Hong Kong activist stabbed as protesters gird for march

Kelvin Chan
Associated Press

Hong Kong – A man distributing leaflets near a wall with pro-democracy messages was stabbed and wounded, as Hong Kong anti-government protesters prepared to hold an unauthorized march Sunday to press their demands.

Police said they arrested a 22-year-old man Saturday in connection with the knife attack that wounded a 19-year-old.

On Wednesday, a leader of the nearly 5-month-old pro-democracy movement, Jimmy Sham, was attacked by assailants wielding hammers and knives as the unrest rocking semi-autonomous Hong Kong turns increasingly violent.

Anti-government protesters holding umbrellas march past police headquarters in Hong Kong, Tuesday, Oct. 1, 2019. Thousands of black-clad pro-democracy protesters defied a police ban and marched in central Hong Kong on Tuesday, urging China's Communist Party to "return power to the people" as the party celebrated its 70th year of rule.

Later Saturday, supporters waving U.S. and British flags held a prayer rally to call for outside help for their cause. The protest march is planned for Sunday, with organizers vowing to hold the event even though it failed to win approval from police, who cited risks to public order.

Protesters are trying to keep the pressure on the government to respond to their demands, including full democracy and an independent inquiry into alleged police brutality. They’re also using Sunday’s rally to raise a more recent demand for the government to scrap a ban installed this month on face masks at public gatherings.

Organizers said demonstrators would defy the police because Hong Kong’s constitution guarantees the right to protest.

“We don’t think that because police haven’t given their approval we shouldn’t demonstrate,” Figo Chan, vice-convener of the Civil Human Rights Front, told reporters. “Even though they have rejected our appeal, there will surely be many residents taking to the streets.”

Meanwhile, a bipartisan group of U.S. lawmakers including Republican Sen. Ted Cruz and Democratic Rep. Alexandra Ocasio Cortez wrote to tech company Apple and video game studio Activision Blizzard to condemn what they called protest-related censorship on behalf of China.

The group urged Apple to reverse its decision to remove from its app store the crowdsourced mapping app HKMaplive that was used to report police locations so that they could be avoided.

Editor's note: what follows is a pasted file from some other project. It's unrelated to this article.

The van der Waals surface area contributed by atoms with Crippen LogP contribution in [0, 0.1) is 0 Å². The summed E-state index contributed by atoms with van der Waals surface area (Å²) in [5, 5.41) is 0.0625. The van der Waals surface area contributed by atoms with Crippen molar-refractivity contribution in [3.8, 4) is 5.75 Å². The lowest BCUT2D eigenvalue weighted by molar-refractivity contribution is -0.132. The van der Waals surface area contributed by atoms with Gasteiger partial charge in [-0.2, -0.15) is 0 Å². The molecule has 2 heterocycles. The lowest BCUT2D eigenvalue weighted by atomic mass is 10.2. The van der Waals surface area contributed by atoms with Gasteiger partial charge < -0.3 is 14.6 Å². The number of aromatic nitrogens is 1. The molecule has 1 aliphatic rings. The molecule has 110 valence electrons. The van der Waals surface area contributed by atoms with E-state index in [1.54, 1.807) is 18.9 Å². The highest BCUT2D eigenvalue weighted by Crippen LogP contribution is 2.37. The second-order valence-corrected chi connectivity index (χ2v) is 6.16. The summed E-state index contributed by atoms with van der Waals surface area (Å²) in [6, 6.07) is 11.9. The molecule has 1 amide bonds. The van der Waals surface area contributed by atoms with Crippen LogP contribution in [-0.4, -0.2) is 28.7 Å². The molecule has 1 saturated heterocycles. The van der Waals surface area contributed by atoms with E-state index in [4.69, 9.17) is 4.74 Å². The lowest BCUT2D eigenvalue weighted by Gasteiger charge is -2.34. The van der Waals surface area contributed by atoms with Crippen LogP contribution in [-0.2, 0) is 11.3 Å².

They also wrote separately to Activision to reconsider its decision to suspend a Hong Kong gamer after he voiced support for the protesters during an interview.

“Cases like these raise real concerns about whether Apple and other large U.S. entities will bow to growing Chinese demands rather than lose access to more than a billion Chinese consumers,” said the letter sent Friday and co-signed by Sens. Marco Rubio and Ron Wyden and Reps. Mike Gallagher and Tom Malinowski.

The lawmakers also cited China’s pressure on the NBA after Houston Rockets general manager Daryl Morey’s tweet in support of the protesters. On Friday night, some basketball fans held signs, wore shirts and chanted support for Hong Kong at a Brooklyn Nets preseason game.

One sign called out LeBron James and Nets owner Joe Tsai, co-founder of Chinese e-commerce giant Alibaba, who were critical of Morey’s tweet. Tsai wrote a Facebook post explaining why the since-deleted tweet upset China.

Also Saturday, Hong Kong leader Carrie Lam said the murder suspect whose case inadvertently helped ignite the city’s protest movement wants to surrender to authorities in Taiwan after he’s released from prison later this week for a different offense.

Lam said on a radio show that Chan Tong-Kai’s decision to surrender has led to a “relatively relieving” conclusion to the case.

Chan is wanted by Taiwanese authorities for allegedly killing his girlfriend during a trip to the self-ruled island last year but wasn’t sent back to face charges because there’s no extradition agreement, though he was jailed in Hong Kong on money laundering charges.

Lam had tried to resolve the case by proposing extradition amendments, but the bill sparked massive protests over fears they would put Hong Kong residents at risk of being sent into mainland China’s Communist Party-controlled judicial system.